The Federal Financing Bank can issue up to $15 billion in debt on behalf of other government agencies that is not subject to the debt limit. So the Treasury could exchange FFB debt for other debt to reduce the total amount subject to the limit. However, based on Aug. 31 data, the GAO said it had just $4.8 billion in remaining borrowing capacity.


The government could raise money by selling off chunks of companies it bailed out under its $700 billion Troubled Asset Relief Program. However, Treasury officials do not want to consider this as an option, saying accelerated sales would not be beneficial to taxpayers, particularly done amid market turmoil.

Still, the Treasury is planning a stock offering in insurance giant American International Group Inc this spring that is expected to top $15 billion. The government owns 1.66 billion AIG common shares now worth around $66.4 billion and other AIG assets valued at $20 billion.

On Tuesday, the Treasury said it was selling trust preferred securities in Ally Financial Inc received as part of the government's bailout of the auto and home lender, formerly General Motors Acceptance Corp. It holds about $2.7 billion worth but would not say how much it was selling.

All proceeds will go to the government.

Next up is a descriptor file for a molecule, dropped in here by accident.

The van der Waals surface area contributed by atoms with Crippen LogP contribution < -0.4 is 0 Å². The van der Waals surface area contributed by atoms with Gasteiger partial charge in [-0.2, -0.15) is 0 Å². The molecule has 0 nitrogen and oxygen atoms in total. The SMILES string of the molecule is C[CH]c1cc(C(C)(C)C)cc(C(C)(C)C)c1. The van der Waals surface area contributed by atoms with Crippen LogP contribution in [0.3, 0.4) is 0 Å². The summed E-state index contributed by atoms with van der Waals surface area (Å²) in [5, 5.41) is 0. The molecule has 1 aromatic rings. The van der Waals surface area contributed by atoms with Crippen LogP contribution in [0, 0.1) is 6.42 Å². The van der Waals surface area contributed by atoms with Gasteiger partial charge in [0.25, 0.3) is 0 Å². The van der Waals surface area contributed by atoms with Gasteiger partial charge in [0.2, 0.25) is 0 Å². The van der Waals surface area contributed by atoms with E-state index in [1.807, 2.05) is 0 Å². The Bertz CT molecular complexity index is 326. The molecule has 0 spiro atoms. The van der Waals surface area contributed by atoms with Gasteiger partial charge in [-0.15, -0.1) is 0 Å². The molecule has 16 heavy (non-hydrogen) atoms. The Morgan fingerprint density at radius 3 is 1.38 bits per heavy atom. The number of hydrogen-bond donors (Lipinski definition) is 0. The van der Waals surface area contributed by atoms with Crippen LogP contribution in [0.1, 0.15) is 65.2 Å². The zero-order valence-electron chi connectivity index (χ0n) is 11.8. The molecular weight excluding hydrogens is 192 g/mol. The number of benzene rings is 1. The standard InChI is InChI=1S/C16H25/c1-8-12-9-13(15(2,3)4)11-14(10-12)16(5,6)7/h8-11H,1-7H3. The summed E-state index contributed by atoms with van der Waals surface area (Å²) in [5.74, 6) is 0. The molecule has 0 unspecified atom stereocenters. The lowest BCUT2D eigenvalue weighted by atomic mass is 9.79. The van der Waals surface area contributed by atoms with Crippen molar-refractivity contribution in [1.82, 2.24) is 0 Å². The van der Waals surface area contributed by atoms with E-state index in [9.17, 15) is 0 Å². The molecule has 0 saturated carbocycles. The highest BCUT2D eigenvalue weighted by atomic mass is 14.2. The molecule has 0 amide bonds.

The Treasury also anticipates IPOs this year in automaker Chrysler Holdings. It can resume selling General Motors shares after a lock-up agreement expires in May.

In addition, the Treasury owns $155.7 billion worth of mortgage-backed securities bought from Fannie Mae and Freddie Mac during the financial crisis. But dumping a huge chunk of mortgage bonds onto the market could cause mortgage rates to spike higher, hurting an already fragile housing market.


The Treasury also could stave off its debt limit reckoning if tax receipts come in higher than expected due to stronger economic growth. Receipts in the first four months of fiscal 2011 were up 9.0 percent -- a $65 billion increase -- versus the year-earlier period. Outlays in the same period were up $53 billion, or 5 percent. Stronger economic growth, increased employment and a rising stock market would produce more income, reducing the need to fund government operations with debt.